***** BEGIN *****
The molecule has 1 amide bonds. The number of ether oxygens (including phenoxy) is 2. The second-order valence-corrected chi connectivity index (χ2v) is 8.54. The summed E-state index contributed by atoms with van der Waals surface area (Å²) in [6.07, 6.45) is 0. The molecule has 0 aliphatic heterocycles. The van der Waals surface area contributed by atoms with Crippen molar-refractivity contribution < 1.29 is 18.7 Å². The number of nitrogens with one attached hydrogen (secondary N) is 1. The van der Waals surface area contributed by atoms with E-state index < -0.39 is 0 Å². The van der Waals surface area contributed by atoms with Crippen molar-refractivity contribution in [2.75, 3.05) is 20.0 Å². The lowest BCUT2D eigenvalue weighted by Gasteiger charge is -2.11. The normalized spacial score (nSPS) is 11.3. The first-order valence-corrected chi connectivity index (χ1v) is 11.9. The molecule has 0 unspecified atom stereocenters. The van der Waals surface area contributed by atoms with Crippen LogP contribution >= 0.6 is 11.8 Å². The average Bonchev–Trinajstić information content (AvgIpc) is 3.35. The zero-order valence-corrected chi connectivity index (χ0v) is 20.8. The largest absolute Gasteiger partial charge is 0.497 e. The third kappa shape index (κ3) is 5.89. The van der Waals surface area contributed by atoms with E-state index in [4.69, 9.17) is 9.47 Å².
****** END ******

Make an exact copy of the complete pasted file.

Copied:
The molecule has 1 amide bonds. The number of ether oxygens (including phenoxy) is 2. The second-order valence-corrected chi connectivity index (χ2v) is 8.54. The summed E-state index contributed by atoms with van der Waals surface area (Å²) in [6.07, 6.45) is 0. The molecule has 0 aliphatic heterocycles. The van der Waals surface area contributed by atoms with Crippen molar-refractivity contribution < 1.29 is 18.7 Å². The number of nitrogens with one attached hydrogen (secondary N) is 1. The van der Waals surface area contributed by atoms with E-state index < -0.39 is 0 Å². The van der Waals surface area contributed by atoms with Crippen molar-refractivity contribution in [2.75, 3.05) is 20.0 Å². The lowest BCUT2D eigenvalue weighted by Gasteiger charge is -2.11. The normalized spacial score (nSPS) is 11.3. The first-order valence-corrected chi connectivity index (χ1v) is 11.9. The molecule has 0 unspecified atom stereocenters. The van der Waals surface area contributed by atoms with Crippen LogP contribution >= 0.6 is 11.8 Å². The average Bonchev–Trinajstić information content (AvgIpc) is 3.35. The zero-order valence-corrected chi connectivity index (χ0v) is 20.8. The largest absolute Gasteiger partial charge is 0.497 e. The third kappa shape index (κ3) is 5.89. The van der Waals surface area contributed by atoms with E-state index in [4.69, 9.17) is 9.47 Å².